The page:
You have to put a lot of energy into a laser. You have to watch it, add energy at the right time, in the right way, and hope. Lots of hope. And a lot of stochastic variance falling into probable event horizons. (for most people, this is luck).

A laser needs a medium. It needs a place to happen. The first lasers used ruby. Red rock, semiprecious, fully lovely. Red from the chromium in it, which gives us lots of good atoms to do the dance.

Those atoms get charged. We don't really care how, but something excites them. A lot. They get all this energy, but then don't know what to do with it. Most of the time, they just fizzle, shedding the energy and emitting a photon in a random direction. We don't always get it right the first time.

A laser needs resonance. It needs some way to collect some of those photons, fizzling off in all directions. Think of a mirror on two sides of the room, that's fine. Sometimes those fizzles will go in the right direction, and reflect off a mirror, and come back through. When you get enough of them, bouncing from mirror to mirror, something happens. Something completely unexpected, something more than the medium and the energy and the resonance.

Our poor little atom, he fizzled... but now, a new energy cycle comes through, and he's all charged up again. It'll be better this time. This time, things are going to happen! He's waiting, waiting. He's getting lonely. He starts to feel like he will just fizzle. It was just a misunderstanding, he shouldn't have gotten his hopes up.

But one of those bouncing photons, a little piece of light, comes just close enough... and something magical happens. It's just right, the one he was waiting for. AND HE GLOWS.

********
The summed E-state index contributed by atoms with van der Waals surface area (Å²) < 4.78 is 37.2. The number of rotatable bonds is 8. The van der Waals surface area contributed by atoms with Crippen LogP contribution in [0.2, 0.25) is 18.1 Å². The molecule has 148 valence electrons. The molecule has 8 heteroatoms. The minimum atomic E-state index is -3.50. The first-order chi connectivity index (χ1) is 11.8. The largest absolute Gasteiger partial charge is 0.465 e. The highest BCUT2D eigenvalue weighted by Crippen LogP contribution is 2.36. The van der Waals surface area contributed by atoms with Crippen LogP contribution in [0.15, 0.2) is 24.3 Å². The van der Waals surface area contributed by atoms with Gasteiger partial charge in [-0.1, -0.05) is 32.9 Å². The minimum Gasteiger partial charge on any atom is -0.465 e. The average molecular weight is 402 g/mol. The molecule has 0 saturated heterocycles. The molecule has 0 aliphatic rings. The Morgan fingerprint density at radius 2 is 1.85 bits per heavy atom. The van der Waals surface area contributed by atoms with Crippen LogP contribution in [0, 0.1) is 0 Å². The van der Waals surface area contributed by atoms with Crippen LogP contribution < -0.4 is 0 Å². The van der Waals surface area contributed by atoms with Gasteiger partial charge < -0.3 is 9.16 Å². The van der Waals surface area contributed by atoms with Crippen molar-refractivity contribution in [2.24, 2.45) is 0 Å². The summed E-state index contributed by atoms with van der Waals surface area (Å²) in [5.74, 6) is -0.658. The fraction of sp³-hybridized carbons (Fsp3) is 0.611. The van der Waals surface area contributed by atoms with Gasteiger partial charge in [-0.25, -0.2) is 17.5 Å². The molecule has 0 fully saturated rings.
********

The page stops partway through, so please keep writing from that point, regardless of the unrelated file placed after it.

The atom will emit a photon JUST LIKE THE ONE THAT JUST PASSED. In the same direction, contributing to the growing avalanche of correctly-bouncing light... making the laser stronger, brighter. Making it a better place, a place where more of these magical encounters can happen.

There's a lot of things they do to try and make this process easier, but it's beyond the scope of this little box. But all they really come down to is keeping that little atom excited for just long enough for something special to happen.

For it to find the one that'll help light up the night.

Col`li*ma"tion (?), n. [Cf. F. collimation, fr. a false reading (collimare) for L. collineare to direct in a straight line; col- + linea line. Cf. Collineation.]

The act of collimating; the adjustment of the line of the sights, as the axial line of the telescope of an instrument, into its proper position relative to the other parts of the instrument.

Error of collimation, the deviation of the line collimation of an astronomical instrument from the position it ought to have with respect to the axis of motion of the instrument. -- Line of collimation, the axial line of the telescope of an astronomical or geodetic instrument, or the line which passes through the optical center of the object glass and the intersection of the cross wires at its focus.


© Webster 1913.

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